ways. For example, a plaintiff could point to actions or remarks made by
decision makers that reflect a discriminatory animus. Chertkova
v. Conn. Gen. Life Ins. Co., 92 F.3d 81, 91 (2d Cir. 1996)
(citing Ostrowski v. Atl. Mut. Ins. Companies, 968 F.2d 171,
182 (2d Cir. 1992)). A plaintiff could also provide evidence of
preferential treatment given to employees outside the protected
class. Id. (citing Washington v. Garrett, 10 F.3d 1421, 1434
(9th Cir. 1993)).
1. Failure to Promote Claim
Blackmon has not produced admissible evidence establishing all
of the elements of a prima facie case for discriminatory failure
to promote. As an initial matter, the parties' statements of
material facts do not reflect that Blackmon ever applied for a
promotion or any position at all within Unite. See Pl. 56.1;
Def. 56.1. Nor does Blackmon even aver this in her declaration.
See Blackmon Decl. The failure to make this showing means that
Blackmon has not made out a prima facie case. See Petrosino v.
Bell Atl., 385 F.3d 210, 227 (2d Cir. 2004) (second element of a
prima facie case requires showing that a "specific application"
for a promotion was made); Victory v. Hewlett-Packard Co.,
34 F. Supp. 2d 809, 819 (E.D.N.Y. 1999) (plaintiff did not
"establish a required prima facie element of her claim" where she
did not "specify a particular promotional position for which she
applied"); Chojar v. Levitt, 773 F. Supp. 645, 652 (S.D.N.Y.
1991) (plaintiff failed to establish prima facie case where he
"adduced no documentary evidence of either the alleged
application or the alleged rejections that would establish that
the alleged incidents ever took place").
Moreover, Blackmon has presented no admissible evidence to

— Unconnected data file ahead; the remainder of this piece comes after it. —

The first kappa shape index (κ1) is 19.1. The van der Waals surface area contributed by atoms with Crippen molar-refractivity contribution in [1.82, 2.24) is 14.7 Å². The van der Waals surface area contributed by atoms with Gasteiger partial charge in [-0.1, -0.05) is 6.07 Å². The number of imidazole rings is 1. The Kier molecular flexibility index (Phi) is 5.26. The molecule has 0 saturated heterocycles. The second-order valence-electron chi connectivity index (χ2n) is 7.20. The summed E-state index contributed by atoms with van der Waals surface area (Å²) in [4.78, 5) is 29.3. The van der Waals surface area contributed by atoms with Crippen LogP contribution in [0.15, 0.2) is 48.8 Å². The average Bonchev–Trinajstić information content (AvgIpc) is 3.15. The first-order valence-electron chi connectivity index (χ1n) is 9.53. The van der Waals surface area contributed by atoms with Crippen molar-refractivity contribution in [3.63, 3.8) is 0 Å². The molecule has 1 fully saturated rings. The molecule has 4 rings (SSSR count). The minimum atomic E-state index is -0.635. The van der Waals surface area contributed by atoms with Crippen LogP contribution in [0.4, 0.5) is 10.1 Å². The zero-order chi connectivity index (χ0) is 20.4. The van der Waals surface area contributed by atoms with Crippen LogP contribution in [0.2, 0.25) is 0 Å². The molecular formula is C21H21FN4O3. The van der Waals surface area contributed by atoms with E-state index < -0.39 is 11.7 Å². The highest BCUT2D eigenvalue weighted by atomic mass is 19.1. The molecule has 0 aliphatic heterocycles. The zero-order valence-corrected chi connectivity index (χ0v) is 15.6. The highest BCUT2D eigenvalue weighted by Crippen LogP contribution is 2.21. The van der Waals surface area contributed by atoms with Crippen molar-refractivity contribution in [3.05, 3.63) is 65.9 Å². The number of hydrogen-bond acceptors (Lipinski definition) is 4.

establish the fourth element of the prima facie case:
circumstances giving rise to an inference of discrimination.
Blackmon makes the conclusory statement in her declaration that
"Unite has done nothing but discriminate against African Americans and older ones in
particular." Blackmon Decl. ¶ 18. Blackmon also claims that she
as well as other African-Americans "have been discriminated
against by Unite," and that "[a]t least five" Unite employees
"have been terminated and two of those have lawsuits going."
Id. ¶ 6. Blackmon also avers that there are no African-American
directors or supervisors at Unite and that Neal was the only
African-American to be promoted even though "several
African-Americans at Unite" requested promotions or to be
designated as Lead Organizers. Id. ¶¶ 19-20, 29. However,
Blackmon does not provide evidence that persons who were not
members of the protected class received a promotion that she
sought or that such persons were designated as Lead Organizers in
those instances where she sought to become such an organizer. Nor
does the declaration indicate the age of the person or persons
who were ultimately placed in the positions allegedly sought by
Blackmon. Most significantly, Blackmon's declaration does not
provide evidence on the qualifications of the individuals who
applied for or ultimately received the promotions. Thus, because
Blackmon has not submitted any admissible evidence on these
points, she cannot establish that the alleged failure to promote
occurred under circumstances giving rise to an inference of race
or age-based discrimination. See Williams v. NYC Dep't of
Sanitation, 2001 WL 1154627, at *17 (S.D.N.Y. Sept. 28, 2001)
(plaintiff did not establish prima facie case of discrimination
where he failed to set forth allegations establishing that
"employees outside the Title VII protected class were treated
differently than those within the protected class") (citations
and footnote omitted); Blanke v. Rochester Tel. Corp.,
36 F. Supp. 2d 589, 593 (W.D.N.Y. 1999) (plaintiff did not establish
prima facie case of age discrimination where he "submitted no
evidence that younger, less qualified employees were in fact
chosen over him for any particular positions" and failed to
identify either "the positions in question" or "the successful candidates") (citing Brown v. Coach
Stores, Inc., 163 F.3d 706, 708 (2d Cir. 1998)).
In her memorandum of law, Blackmon points to some facts that
allegedly prove "the denial of a promotion . . . occurred under
circumstances that give rise to an inference of discrimination,"
see Pl. Mem. at 6, though none of the facts are set forth in
her declaration or otherwise presented in admissible form. These
facts include: (1) Unite's inability to decide "whether [her]
probationary period should be extended"; (2) "the sudden falling
off in [her] performance" as reflected in her evaluations; and
(3) her transfer from an assignment after a "white co-worker"